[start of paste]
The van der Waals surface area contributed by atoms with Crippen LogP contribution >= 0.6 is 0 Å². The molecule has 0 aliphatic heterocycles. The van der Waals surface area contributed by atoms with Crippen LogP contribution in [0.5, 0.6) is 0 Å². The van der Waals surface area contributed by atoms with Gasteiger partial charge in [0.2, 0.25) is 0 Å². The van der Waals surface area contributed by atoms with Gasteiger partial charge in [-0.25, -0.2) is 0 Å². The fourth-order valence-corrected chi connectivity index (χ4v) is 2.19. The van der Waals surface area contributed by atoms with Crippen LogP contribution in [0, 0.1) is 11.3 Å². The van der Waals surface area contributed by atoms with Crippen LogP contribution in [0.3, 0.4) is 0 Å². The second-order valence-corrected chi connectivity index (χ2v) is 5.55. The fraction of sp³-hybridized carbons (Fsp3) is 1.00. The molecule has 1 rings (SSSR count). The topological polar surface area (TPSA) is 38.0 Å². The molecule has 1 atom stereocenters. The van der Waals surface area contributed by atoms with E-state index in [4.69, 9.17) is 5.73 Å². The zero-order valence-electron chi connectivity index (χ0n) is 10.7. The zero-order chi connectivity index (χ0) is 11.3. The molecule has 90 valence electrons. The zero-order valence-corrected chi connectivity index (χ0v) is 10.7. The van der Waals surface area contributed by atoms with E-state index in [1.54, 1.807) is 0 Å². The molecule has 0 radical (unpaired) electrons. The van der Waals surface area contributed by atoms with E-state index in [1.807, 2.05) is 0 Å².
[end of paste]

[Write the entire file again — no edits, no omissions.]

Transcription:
The van der Waals surface area contributed by atoms with Crippen LogP contribution >= 0.6 is 0 Å². The molecule has 0 aliphatic heterocycles. The van der Waals surface area contributed by atoms with Crippen LogP contribution in [0.5, 0.6) is 0 Å². The van der Waals surface area contributed by atoms with Gasteiger partial charge in [0.2, 0.25) is 0 Å². The van der Waals surface area contributed by atoms with Gasteiger partial charge in [-0.25, -0.2) is 0 Å². The fourth-order valence-corrected chi connectivity index (χ4v) is 2.19. The van der Waals surface area contributed by atoms with Crippen LogP contribution in [0, 0.1) is 11.3 Å². The van der Waals surface area contributed by atoms with Crippen LogP contribution in [0.3, 0.4) is 0 Å². The second-order valence-corrected chi connectivity index (χ2v) is 5.55. The fraction of sp³-hybridized carbons (Fsp3) is 1.00. The molecule has 1 rings (SSSR count). The topological polar surface area (TPSA) is 38.0 Å². The molecule has 1 atom stereocenters. The van der Waals surface area contributed by atoms with E-state index in [4.69, 9.17) is 5.73 Å². The zero-order valence-electron chi connectivity index (χ0n) is 10.7. The zero-order chi connectivity index (χ0) is 11.3. The molecule has 90 valence electrons. The zero-order valence-corrected chi connectivity index (χ0v) is 10.7. The van der Waals surface area contributed by atoms with E-state index in [1.54, 1.807) is 0 Å². The molecule has 0 radical (unpaired) electrons. The van der Waals surface area contributed by atoms with E-state index in [1.807, 2.05) is 0 Å².